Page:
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C. Aubrey Smith
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Daniel L. Haynes,
Nina Mae McKinney,
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British District Officer in Nigeria in the 1930's rules his area strictly but justly, and struggles with gun-runners and slavers with the aid of a loyal native chief. Written by
Michael Crew <email@example.com>
Paul Robeson disowned this picture, telling journalists that it was the only one of his films to have been screened in Italy and Germany. However, his claim to have walked out of the premiere in disgust was a re-invention of history. See more »
Paul Robeson's chest hair comes and goes, from one sequence to another. See more »
The lines are often unintentionally funny ("My king -of England - is the greatest king on Earth!" "I'm sending you to Sandi" ) and the movie is Tarzanesque,with its evil chief rubbing his hands before killing a good guy .The natives are big irresponsible children who desperately need the help of the white men and above all Lord -Sandi-Sanders.When he's away (they say he's dead),there's no law anymore;but when he's back,so is the law.It speaks volumes about the paternalistic side of this obsolete work:English colonizers are here to bring justice,peace,love and understanding,their intentions are so pure their black protégés (the good ones that is) cannot make up their minds without Father Sandi's piece of advice.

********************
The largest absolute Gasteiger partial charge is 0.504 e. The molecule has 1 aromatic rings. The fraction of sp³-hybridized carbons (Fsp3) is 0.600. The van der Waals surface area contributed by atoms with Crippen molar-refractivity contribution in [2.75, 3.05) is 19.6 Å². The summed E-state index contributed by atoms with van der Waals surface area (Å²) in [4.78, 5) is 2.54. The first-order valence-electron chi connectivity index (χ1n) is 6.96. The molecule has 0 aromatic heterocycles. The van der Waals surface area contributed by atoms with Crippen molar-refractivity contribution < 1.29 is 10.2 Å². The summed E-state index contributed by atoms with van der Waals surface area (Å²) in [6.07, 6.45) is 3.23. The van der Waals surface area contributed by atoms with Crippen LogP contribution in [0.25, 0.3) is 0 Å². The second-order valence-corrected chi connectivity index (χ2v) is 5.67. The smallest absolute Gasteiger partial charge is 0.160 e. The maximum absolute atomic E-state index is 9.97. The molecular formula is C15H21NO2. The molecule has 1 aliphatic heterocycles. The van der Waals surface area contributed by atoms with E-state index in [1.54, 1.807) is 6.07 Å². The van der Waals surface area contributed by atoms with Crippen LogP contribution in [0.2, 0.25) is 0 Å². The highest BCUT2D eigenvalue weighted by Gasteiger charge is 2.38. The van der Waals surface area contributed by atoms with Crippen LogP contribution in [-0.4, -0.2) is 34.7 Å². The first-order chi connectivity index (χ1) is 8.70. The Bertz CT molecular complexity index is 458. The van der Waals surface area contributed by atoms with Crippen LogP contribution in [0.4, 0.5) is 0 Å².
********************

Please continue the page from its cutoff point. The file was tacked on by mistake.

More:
The good chief's songs are closer to Negro spirituals than to African folklore .And the lullaby his wife sings to her little black dove would fit nicely in a Disney cartoon,such as "the Lion King" .
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